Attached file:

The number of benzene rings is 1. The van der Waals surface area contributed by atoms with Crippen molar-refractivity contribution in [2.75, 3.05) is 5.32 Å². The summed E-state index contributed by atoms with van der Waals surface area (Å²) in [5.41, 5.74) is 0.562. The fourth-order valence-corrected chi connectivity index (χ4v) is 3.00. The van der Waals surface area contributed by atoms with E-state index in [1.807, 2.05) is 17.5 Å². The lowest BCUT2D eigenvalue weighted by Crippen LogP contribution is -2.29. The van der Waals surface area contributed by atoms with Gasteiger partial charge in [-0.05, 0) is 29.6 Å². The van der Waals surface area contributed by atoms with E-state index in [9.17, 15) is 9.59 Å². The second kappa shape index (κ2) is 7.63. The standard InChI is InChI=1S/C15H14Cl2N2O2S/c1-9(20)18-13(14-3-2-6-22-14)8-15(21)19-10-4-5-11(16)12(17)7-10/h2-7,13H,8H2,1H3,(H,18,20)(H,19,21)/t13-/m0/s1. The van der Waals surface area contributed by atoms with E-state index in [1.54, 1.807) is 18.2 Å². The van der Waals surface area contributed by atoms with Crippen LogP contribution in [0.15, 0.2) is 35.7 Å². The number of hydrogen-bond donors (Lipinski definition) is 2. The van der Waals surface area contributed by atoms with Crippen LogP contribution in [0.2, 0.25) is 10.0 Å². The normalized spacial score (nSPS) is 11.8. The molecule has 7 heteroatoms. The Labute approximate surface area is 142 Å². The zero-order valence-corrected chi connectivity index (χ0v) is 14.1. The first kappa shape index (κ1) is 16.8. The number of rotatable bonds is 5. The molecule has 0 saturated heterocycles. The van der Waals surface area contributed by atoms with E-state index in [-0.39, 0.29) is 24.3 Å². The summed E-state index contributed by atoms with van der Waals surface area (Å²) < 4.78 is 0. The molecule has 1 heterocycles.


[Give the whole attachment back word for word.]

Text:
The number of benzene rings is 1. The van der Waals surface area contributed by atoms with Crippen molar-refractivity contribution in [2.75, 3.05) is 5.32 Å². The summed E-state index contributed by atoms with van der Waals surface area (Å²) in [5.41, 5.74) is 0.562. The fourth-order valence-corrected chi connectivity index (χ4v) is 3.00. The van der Waals surface area contributed by atoms with E-state index in [1.807, 2.05) is 17.5 Å². The lowest BCUT2D eigenvalue weighted by Crippen LogP contribution is -2.29. The van der Waals surface area contributed by atoms with Gasteiger partial charge in [-0.05, 0) is 29.6 Å². The van der Waals surface area contributed by atoms with E-state index in [9.17, 15) is 9.59 Å². The second kappa shape index (κ2) is 7.63. The standard InChI is InChI=1S/C15H14Cl2N2O2S/c1-9(20)18-13(14-3-2-6-22-14)8-15(21)19-10-4-5-11(16)12(17)7-10/h2-7,13H,8H2,1H3,(H,18,20)(H,19,21)/t13-/m0/s1. The van der Waals surface area contributed by atoms with E-state index in [1.54, 1.807) is 18.2 Å². The van der Waals surface area contributed by atoms with Crippen LogP contribution in [0.15, 0.2) is 35.7 Å². The number of hydrogen-bond donors (Lipinski definition) is 2. The van der Waals surface area contributed by atoms with Crippen LogP contribution in [0.2, 0.25) is 10.0 Å². The normalized spacial score (nSPS) is 11.8. The molecule has 7 heteroatoms. The Labute approximate surface area is 142 Å². The zero-order valence-corrected chi connectivity index (χ0v) is 14.1. The first kappa shape index (κ1) is 16.8. The number of rotatable bonds is 5. The molecule has 0 saturated heterocycles. The van der Waals surface area contributed by atoms with E-state index in [-0.39, 0.29) is 24.3 Å². The summed E-state index contributed by atoms with van der Waals surface area (Å²) < 4.78 is 0. The molecule has 1 heterocycles.